A: A lot of effort in the early CRASH research was trying to figure out to get the best approximation on the separation conditions including direction (course angle). In many simplified momentum solution procedures, the assumption is to use a straight line direction of the vehicle from impact to rest. This assumption of a straight line from impact to rest, particularly for vehicles which rotate as a result of the collision impact, can lead to large errors in momentum analyses.

At separation a vehicle has a speed, an angular velocity and a course angle (direction of the velocity vector). With vehicle rotation due to the impact the vehicle direction can not be a straight line to the position of rest. If the course angle of a rotating vehicle at separation is assumed towards position of rest, then as the vehicle rotates it will travel in a direction away from the position of rest. It generally follows a curved path and with an ‘upstream’ direction:

*By ‘upstream’ we mean that for a***clockwise direction of rotation**at separation the vehicle path direction (course angle) at separation has to be**to the left of the position of rest**so that as it rotates it will travel to the correct position of rest. For a**counter-clockwise direction of rotation**at separation the vehicle direction at separation (course angle) has to be to the**right**of the position of rest. Just how much to the left or right is the question!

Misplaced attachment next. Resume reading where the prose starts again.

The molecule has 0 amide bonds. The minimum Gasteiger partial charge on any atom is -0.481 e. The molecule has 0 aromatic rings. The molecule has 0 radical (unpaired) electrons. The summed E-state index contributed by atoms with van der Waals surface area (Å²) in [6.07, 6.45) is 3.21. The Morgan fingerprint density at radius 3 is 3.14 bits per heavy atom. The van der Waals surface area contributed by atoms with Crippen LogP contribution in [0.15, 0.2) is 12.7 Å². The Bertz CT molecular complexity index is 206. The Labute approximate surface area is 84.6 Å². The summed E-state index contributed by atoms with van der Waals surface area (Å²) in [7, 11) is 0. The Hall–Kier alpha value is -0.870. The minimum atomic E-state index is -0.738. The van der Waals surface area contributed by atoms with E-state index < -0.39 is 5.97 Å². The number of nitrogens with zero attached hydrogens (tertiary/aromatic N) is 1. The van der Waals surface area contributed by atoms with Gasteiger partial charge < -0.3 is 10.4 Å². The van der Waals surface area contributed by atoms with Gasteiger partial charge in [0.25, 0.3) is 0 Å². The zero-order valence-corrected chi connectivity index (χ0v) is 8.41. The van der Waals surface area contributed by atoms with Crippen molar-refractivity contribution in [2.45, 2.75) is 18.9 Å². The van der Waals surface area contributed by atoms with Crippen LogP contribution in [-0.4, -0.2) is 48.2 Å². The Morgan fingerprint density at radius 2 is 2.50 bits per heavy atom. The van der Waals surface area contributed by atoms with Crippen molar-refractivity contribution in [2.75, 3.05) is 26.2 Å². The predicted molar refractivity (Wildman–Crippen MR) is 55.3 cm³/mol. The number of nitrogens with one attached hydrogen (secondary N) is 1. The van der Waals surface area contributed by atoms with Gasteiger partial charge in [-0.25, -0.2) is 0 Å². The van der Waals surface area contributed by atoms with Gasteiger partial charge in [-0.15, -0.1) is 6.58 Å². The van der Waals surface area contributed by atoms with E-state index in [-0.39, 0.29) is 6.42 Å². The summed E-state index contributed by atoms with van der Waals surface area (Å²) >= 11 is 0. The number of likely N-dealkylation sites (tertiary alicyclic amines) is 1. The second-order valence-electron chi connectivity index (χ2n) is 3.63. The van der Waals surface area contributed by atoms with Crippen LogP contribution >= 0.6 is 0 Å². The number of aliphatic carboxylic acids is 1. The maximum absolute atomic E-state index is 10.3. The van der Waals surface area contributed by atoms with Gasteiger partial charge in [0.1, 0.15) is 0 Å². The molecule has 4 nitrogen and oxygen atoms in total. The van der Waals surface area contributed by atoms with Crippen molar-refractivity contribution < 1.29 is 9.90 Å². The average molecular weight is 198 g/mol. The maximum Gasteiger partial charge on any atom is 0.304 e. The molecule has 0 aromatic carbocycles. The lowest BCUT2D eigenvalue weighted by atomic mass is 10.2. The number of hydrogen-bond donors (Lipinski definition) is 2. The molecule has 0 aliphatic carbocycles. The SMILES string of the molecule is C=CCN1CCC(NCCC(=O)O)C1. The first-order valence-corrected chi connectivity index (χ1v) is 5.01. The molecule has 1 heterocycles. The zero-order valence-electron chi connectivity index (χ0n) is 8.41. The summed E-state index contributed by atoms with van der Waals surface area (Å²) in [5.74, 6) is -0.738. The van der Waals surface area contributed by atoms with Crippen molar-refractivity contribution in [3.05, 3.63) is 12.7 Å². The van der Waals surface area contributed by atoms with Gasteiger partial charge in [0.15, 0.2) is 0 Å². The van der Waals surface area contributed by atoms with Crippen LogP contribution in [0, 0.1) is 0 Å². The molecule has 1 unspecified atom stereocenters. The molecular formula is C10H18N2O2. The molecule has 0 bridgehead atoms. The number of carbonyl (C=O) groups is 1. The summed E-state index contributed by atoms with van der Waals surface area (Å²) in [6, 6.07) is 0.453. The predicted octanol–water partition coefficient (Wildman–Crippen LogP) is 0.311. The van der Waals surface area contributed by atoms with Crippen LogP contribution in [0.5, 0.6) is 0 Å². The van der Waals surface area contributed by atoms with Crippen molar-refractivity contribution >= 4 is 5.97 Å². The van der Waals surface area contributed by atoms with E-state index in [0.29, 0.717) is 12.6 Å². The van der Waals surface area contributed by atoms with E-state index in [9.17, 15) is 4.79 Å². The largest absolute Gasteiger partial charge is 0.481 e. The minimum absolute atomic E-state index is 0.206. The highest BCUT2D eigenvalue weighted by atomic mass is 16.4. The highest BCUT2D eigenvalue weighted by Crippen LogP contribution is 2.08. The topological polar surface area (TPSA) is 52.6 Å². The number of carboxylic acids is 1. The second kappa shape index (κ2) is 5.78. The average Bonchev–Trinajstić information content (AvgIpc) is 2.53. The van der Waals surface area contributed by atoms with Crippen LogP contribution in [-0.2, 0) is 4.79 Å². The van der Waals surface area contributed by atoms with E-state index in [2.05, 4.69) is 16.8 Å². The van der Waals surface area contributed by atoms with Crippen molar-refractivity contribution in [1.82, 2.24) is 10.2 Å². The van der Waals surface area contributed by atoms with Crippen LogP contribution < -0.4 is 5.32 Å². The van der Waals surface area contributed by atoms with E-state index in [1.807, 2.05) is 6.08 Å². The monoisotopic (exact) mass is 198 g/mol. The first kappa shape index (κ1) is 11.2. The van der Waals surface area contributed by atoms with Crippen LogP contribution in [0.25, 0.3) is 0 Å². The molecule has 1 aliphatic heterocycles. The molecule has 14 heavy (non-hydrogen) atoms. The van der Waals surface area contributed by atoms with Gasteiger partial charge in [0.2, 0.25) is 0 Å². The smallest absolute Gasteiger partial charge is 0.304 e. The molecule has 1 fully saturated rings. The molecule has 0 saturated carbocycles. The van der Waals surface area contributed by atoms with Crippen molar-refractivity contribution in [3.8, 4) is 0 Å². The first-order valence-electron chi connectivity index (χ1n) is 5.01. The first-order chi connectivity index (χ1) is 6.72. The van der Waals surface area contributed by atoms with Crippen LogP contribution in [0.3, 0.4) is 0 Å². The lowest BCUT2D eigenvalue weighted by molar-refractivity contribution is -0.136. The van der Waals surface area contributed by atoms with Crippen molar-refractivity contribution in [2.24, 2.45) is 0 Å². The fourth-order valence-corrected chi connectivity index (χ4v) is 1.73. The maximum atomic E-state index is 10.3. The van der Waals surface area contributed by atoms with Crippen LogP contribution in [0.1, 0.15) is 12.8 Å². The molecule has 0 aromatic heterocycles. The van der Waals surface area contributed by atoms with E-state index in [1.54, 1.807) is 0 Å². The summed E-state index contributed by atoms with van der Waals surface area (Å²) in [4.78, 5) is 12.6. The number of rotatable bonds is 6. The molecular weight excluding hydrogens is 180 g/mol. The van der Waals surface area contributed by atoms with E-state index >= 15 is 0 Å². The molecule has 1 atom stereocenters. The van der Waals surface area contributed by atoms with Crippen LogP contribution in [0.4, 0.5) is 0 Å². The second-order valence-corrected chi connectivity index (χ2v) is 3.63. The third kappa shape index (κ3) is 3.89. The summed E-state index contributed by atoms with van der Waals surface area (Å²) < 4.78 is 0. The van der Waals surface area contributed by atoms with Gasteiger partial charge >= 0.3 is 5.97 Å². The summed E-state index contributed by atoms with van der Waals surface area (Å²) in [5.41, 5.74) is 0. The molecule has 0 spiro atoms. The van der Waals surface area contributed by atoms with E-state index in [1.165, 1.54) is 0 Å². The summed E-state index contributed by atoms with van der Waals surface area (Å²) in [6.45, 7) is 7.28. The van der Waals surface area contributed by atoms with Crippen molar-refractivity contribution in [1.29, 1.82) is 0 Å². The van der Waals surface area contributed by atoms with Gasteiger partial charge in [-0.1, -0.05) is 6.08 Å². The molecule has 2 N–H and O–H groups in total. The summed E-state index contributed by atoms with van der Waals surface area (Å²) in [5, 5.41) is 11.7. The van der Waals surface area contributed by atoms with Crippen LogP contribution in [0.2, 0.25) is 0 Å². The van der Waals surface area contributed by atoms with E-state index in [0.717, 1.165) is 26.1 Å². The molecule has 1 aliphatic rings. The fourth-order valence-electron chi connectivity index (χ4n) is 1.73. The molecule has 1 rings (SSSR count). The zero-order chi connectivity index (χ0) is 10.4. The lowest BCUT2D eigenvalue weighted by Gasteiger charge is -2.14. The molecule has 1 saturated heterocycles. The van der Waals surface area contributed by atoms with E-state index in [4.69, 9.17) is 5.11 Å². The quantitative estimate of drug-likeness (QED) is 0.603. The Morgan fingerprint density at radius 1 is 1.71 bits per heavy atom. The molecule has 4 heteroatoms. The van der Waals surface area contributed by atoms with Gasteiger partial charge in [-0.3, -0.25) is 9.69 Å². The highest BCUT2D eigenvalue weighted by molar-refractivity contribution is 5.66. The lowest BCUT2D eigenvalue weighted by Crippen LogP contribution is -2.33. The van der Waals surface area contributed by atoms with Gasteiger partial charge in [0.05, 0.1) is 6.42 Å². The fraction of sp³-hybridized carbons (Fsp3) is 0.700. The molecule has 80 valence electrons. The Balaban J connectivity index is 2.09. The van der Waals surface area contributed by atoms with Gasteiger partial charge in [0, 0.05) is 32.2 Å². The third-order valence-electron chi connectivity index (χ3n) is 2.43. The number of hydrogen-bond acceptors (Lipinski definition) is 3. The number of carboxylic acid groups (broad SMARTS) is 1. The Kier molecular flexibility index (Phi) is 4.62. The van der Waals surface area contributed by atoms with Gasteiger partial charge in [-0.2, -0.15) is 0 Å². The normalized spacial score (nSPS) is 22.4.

In our CRASH97 paper we suggested using the SMAC trajectory simulation to refine the separation conditions:

- * Start with a Marquard approximation of separation speeds and then

* Use a SMAC simulation to iterate the separation speed, angular velocity and course angle until you get a good match of the position of rest.

In 2000 as part of our SMAC2003 research paper we found computers were fast enough to do the whole solution procedure of SMAC (collision and run out to rest positions) with an automatic iteration of SMAC:

- * Start with Marquard/CRASH approximations of the impact speeds and then

* Iterate SMAC to find a solution.

A good way to bracket the effects of approximations is to vary each of the assumptions (exit angle, effective drag, etc) to see which is most sensitive and has the greatest effect on the results. Papers written recently in SAE on Collision Reconstruction recognize the shortcomings of 'single shot' approximations of separation angles and sensitivities associated with those appoximations and so have suggested performing a sensitivity analyses (for example using the ‘Monte Carlo Method’ or something similar).

The SMAC simulation program also allows testing and refinement of 'single shot' approximations.